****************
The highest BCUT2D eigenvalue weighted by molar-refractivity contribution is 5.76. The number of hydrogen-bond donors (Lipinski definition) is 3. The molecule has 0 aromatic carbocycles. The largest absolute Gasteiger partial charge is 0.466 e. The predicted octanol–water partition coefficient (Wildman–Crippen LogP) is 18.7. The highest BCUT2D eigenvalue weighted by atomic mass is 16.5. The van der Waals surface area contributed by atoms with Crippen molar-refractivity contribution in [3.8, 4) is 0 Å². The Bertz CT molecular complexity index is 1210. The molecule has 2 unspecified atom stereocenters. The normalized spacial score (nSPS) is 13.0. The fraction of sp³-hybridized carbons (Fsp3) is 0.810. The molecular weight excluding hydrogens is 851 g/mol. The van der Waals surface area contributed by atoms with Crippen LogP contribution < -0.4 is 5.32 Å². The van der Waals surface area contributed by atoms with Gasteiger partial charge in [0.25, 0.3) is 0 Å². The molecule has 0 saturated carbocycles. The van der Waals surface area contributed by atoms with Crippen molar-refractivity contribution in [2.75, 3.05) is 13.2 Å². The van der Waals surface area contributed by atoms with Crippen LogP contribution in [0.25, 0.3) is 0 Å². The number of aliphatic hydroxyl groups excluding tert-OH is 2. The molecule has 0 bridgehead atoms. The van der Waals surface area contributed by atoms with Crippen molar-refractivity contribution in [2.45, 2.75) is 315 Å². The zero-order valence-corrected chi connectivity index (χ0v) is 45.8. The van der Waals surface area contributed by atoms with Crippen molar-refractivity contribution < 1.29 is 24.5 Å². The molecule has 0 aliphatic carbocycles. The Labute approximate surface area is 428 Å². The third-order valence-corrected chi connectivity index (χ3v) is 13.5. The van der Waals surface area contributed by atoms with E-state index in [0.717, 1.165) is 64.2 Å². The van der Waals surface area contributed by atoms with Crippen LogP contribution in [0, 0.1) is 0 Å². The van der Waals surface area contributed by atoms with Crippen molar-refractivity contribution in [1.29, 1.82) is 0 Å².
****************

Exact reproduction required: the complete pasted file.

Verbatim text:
The highest BCUT2D eigenvalue weighted by molar-refractivity contribution is 5.76. The number of hydrogen-bond donors (Lipinski definition) is 3. The molecule has 0 aromatic carbocycles. The largest absolute Gasteiger partial charge is 0.466 e. The predicted octanol–water partition coefficient (Wildman–Crippen LogP) is 18.7. The highest BCUT2D eigenvalue weighted by atomic mass is 16.5. The van der Waals surface area contributed by atoms with Crippen molar-refractivity contribution in [3.8, 4) is 0 Å². The Bertz CT molecular complexity index is 1210. The molecule has 2 unspecified atom stereocenters. The normalized spacial score (nSPS) is 13.0. The fraction of sp³-hybridized carbons (Fsp3) is 0.810. The molecular weight excluding hydrogens is 851 g/mol. The van der Waals surface area contributed by atoms with Crippen LogP contribution < -0.4 is 5.32 Å². The van der Waals surface area contributed by atoms with Gasteiger partial charge in [0.25, 0.3) is 0 Å². The molecule has 0 saturated carbocycles. The van der Waals surface area contributed by atoms with Crippen molar-refractivity contribution in [2.75, 3.05) is 13.2 Å². The van der Waals surface area contributed by atoms with Crippen LogP contribution in [0.25, 0.3) is 0 Å². The number of aliphatic hydroxyl groups excluding tert-OH is 2. The molecule has 0 bridgehead atoms. The van der Waals surface area contributed by atoms with Crippen molar-refractivity contribution in [2.45, 2.75) is 315 Å². The zero-order valence-corrected chi connectivity index (χ0v) is 45.8. The van der Waals surface area contributed by atoms with Crippen molar-refractivity contribution < 1.29 is 24.5 Å². The molecule has 0 aliphatic carbocycles. The Labute approximate surface area is 428 Å². The third-order valence-corrected chi connectivity index (χ3v) is 13.5. The van der Waals surface area contributed by atoms with E-state index in [0.717, 1.165) is 64.2 Å². The van der Waals surface area contributed by atoms with Crippen LogP contribution in [0, 0.1) is 0 Å². The van der Waals surface area contributed by atoms with Crippen molar-refractivity contribution in [1.29, 1.82) is 0 Å².